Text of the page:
15 Jun 2007
The volatile situation in the Middle East took a turn for the worse this week as one event after another threatened to throw the region into uncontrollable turmoil. Iraq, Lebanon and Gaza strip were all competing for attention as mayhem and the threat to stability gripped all these hot spots.
Those charged with keeping a disintegrating Iraq together were alarmed as suspected Sunni insurgents again attacked the Al-Askari Shia shrine in Samara. The first attack on this shrine in February last year was largely seen as the catalyst that amplified the rift between Sunni Muslims and their Shia compatriots. The sectarian conflict that followed has caused the lives of thousands of Iraqis and has created animosity between the two religious sects that will take enormous effort and time to heal. The Iraqi authorities moved fast to impose curfews so as to prevent the type of violence that followed the 2006 attack. That curfew did succeed to limit the violence but did not prevent the apparent revenge attacks on Sunni Mosques by suspected Shia Muslim militants. The rumblings from these incidents are still echoing loudly in Iraq.
In Lebanon, the battle between the Lebanese army and Islamic militants holed up in the Nahr el Bared refugee camp near Tripoli has been going on for more than three weeks with scores of casualties on both sides. As if this problem was not enough, a prominent lawmaker and ally to the assassinated Prime Minister Rafik Hariri, was himself blown to death on Wednesday by a powerful bomb that ripped through his car. The late Walid Eido was a known anti-Syrian Politician. His assassination raised a lot of angry voices directed at Syria. All these events are happening at the time when a UN approved Tribunal was to sit and look into the case of the Hariri assassination.
As attention focused on Iraq and Lebanon, the simmering conflict between the two Palestinian political factions Hamas and Fatah rapidly degenerated into street fights for the control of the densely populated Gaza Strip. This rapidly transformed itself into a final showdown between the forces of Palestinian president Mahmud Abbas and those of the Hamas Prime Minister Ismail Haniyeh. The men of Haniyeh eventually prevailed on Thursday night by seizing the last posts of Abbas’ men in Gaza. The Palestinian president belatedly dissolved the government of Unity and declared a state of emergency all over Palestinian territories. His action had no effect on the evolution of things in Gaza. Hamas had completely taken over Gaza claiming it had “liberated” it and in the process humiliated many of Abbas’ men. The Palestinians now find themselves with two governments in a divided territory; one in Gaza headed by Hamas and the other in the West bank controlled by Mahmoud Abbas. This has further complicated an already complicated peace process that was being negotiated with Israel.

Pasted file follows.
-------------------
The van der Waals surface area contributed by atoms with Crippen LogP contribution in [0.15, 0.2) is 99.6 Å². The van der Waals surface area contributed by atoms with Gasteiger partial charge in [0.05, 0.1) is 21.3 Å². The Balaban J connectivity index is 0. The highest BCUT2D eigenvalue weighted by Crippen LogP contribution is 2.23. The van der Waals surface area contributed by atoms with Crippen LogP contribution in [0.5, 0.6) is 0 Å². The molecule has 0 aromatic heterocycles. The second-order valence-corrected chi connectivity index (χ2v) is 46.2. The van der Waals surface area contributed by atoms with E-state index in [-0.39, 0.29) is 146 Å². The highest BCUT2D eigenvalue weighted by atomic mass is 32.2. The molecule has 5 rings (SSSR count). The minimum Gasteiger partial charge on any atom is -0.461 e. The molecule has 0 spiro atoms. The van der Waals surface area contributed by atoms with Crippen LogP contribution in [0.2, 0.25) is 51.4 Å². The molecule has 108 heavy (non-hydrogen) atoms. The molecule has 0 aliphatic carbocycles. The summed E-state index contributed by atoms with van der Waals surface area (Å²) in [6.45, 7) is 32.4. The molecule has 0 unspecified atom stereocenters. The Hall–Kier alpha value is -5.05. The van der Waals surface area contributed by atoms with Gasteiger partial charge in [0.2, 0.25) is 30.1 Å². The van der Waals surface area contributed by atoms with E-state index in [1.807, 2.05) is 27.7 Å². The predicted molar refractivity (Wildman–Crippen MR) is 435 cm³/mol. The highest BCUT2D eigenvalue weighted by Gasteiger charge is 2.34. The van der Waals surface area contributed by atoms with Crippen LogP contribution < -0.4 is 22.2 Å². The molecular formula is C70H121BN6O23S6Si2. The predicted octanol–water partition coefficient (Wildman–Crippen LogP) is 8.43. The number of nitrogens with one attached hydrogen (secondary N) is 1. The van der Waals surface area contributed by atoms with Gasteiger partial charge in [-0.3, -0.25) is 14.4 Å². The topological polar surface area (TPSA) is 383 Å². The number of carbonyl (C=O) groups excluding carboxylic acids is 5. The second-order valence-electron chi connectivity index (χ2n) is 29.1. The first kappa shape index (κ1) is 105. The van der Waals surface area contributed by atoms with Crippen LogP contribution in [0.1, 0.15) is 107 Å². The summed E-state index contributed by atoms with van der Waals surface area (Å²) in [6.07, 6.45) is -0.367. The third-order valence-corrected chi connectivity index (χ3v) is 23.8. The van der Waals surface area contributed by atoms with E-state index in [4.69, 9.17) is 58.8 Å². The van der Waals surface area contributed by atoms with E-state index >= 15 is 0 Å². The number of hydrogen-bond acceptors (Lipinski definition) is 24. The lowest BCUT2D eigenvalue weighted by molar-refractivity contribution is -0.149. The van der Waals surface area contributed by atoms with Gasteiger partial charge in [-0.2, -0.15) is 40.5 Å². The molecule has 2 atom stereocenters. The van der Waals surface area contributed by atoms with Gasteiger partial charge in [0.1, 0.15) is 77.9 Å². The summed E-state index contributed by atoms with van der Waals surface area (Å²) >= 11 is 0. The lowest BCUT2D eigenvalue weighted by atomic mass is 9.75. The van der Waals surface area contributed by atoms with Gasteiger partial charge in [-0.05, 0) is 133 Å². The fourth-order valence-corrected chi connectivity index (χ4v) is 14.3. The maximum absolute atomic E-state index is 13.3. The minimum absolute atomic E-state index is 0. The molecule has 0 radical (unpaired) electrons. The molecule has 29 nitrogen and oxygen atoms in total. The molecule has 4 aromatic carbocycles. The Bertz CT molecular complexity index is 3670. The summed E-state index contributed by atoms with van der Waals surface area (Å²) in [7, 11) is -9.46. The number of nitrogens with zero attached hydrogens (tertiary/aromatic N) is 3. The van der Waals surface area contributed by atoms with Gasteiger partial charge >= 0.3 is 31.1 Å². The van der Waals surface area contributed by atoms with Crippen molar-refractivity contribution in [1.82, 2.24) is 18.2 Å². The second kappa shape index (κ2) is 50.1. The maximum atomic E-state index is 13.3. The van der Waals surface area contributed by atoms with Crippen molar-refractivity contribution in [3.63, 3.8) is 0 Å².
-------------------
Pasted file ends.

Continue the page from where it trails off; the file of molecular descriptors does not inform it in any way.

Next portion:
It has indeed been a dramatic week in the Middle East with very significant developments that may influence the history of the region in the years ahead. It seems the problems in the region are increasingly becoming very complex for contemporary diplomats. The Arab League is holding emergency meetings to discuss the assassination in Lebanon and the schism in the Palestinian territories. As the diplomats ponder what to do with the Hamas Putsch, Hizbollah in Lebanon and the Mahdi Army in Iraq may also be looking looking keenly at the Hamas example to see if they can learn something from it. It seems apparent that difficult days are still ahead in this region.
Njei Moses Timah